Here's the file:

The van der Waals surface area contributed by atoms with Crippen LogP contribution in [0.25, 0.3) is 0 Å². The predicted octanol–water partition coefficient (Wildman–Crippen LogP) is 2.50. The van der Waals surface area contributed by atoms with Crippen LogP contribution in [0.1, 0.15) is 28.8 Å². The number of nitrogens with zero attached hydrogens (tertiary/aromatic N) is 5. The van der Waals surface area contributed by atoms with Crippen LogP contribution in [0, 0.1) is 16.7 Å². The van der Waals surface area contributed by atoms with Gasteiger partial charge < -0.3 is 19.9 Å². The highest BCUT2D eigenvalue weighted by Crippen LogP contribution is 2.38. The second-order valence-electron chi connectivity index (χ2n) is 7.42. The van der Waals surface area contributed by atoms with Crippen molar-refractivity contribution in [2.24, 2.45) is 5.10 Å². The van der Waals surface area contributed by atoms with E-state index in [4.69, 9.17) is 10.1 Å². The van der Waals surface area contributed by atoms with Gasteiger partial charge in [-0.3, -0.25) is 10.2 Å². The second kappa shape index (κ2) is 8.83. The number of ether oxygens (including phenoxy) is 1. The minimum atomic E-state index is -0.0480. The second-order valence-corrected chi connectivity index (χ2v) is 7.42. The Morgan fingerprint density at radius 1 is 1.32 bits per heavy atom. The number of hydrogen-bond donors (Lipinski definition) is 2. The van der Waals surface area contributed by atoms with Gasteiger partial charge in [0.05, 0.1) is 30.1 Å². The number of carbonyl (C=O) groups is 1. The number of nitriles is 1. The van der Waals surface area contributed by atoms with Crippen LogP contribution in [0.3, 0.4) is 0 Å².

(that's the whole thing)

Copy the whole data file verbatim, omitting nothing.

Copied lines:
The van der Waals surface area contributed by atoms with Crippen LogP contribution in [0.25, 0.3) is 0 Å². The predicted octanol–water partition coefficient (Wildman–Crippen LogP) is 2.50. The van der Waals surface area contributed by atoms with Crippen LogP contribution in [0.1, 0.15) is 28.8 Å². The number of nitrogens with zero attached hydrogens (tertiary/aromatic N) is 5. The van der Waals surface area contributed by atoms with Crippen LogP contribution in [0, 0.1) is 16.7 Å². The van der Waals surface area contributed by atoms with Gasteiger partial charge < -0.3 is 19.9 Å². The highest BCUT2D eigenvalue weighted by Crippen LogP contribution is 2.38. The second-order valence-electron chi connectivity index (χ2n) is 7.42. The van der Waals surface area contributed by atoms with Crippen molar-refractivity contribution in [2.24, 2.45) is 5.10 Å². The van der Waals surface area contributed by atoms with E-state index in [4.69, 9.17) is 10.1 Å². The van der Waals surface area contributed by atoms with Gasteiger partial charge in [-0.3, -0.25) is 10.2 Å². The second kappa shape index (κ2) is 8.83. The number of ether oxygens (including phenoxy) is 1. The minimum atomic E-state index is -0.0480. The second-order valence-corrected chi connectivity index (χ2v) is 7.42. The Morgan fingerprint density at radius 1 is 1.32 bits per heavy atom. The number of hydrogen-bond donors (Lipinski definition) is 2. The van der Waals surface area contributed by atoms with Gasteiger partial charge in [0.05, 0.1) is 30.1 Å². The number of carbonyl (C=O) groups is 1. The number of nitriles is 1. The van der Waals surface area contributed by atoms with Crippen LogP contribution in [0.3, 0.4) is 0 Å².